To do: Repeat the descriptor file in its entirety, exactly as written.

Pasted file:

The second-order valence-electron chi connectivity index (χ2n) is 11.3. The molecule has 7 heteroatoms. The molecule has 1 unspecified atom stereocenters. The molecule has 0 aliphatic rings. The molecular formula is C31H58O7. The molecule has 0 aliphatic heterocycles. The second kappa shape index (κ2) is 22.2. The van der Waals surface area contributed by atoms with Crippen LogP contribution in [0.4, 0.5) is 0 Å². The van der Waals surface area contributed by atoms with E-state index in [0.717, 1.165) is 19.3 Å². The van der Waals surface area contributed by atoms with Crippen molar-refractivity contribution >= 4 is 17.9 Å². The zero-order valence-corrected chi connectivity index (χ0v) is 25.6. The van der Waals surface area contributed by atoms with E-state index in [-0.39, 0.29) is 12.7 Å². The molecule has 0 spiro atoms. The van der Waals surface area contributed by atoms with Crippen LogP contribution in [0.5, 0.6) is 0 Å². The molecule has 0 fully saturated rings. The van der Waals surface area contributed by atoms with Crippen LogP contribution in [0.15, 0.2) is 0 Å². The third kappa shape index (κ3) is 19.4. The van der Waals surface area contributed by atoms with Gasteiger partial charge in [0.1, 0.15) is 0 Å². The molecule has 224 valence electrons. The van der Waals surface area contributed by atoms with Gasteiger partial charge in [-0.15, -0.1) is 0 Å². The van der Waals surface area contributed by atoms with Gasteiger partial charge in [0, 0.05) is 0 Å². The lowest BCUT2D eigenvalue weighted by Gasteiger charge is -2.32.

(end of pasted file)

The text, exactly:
The second-order valence-electron chi connectivity index (χ2n) is 11.3. The molecule has 7 heteroatoms. The molecule has 1 unspecified atom stereocenters. The molecule has 0 aliphatic rings. The molecular formula is C31H58O7. The molecule has 0 aliphatic heterocycles. The second kappa shape index (κ2) is 22.2. The van der Waals surface area contributed by atoms with Crippen LogP contribution in [0.4, 0.5) is 0 Å². The van der Waals surface area contributed by atoms with E-state index in [0.717, 1.165) is 19.3 Å². The van der Waals surface area contributed by atoms with Crippen molar-refractivity contribution >= 4 is 17.9 Å². The zero-order valence-corrected chi connectivity index (χ0v) is 25.6. The van der Waals surface area contributed by atoms with E-state index in [-0.39, 0.29) is 12.7 Å². The molecule has 0 spiro atoms. The van der Waals surface area contributed by atoms with Crippen LogP contribution in [0.5, 0.6) is 0 Å². The molecule has 0 fully saturated rings. The van der Waals surface area contributed by atoms with Crippen LogP contribution in [0.15, 0.2) is 0 Å². The third kappa shape index (κ3) is 19.4. The van der Waals surface area contributed by atoms with Gasteiger partial charge in [0.1, 0.15) is 0 Å². The molecule has 224 valence electrons. The van der Waals surface area contributed by atoms with Gasteiger partial charge in [-0.15, -0.1) is 0 Å². The van der Waals surface area contributed by atoms with Gasteiger partial charge in [0, 0.05) is 0 Å². The lowest BCUT2D eigenvalue weighted by Gasteiger charge is -2.32.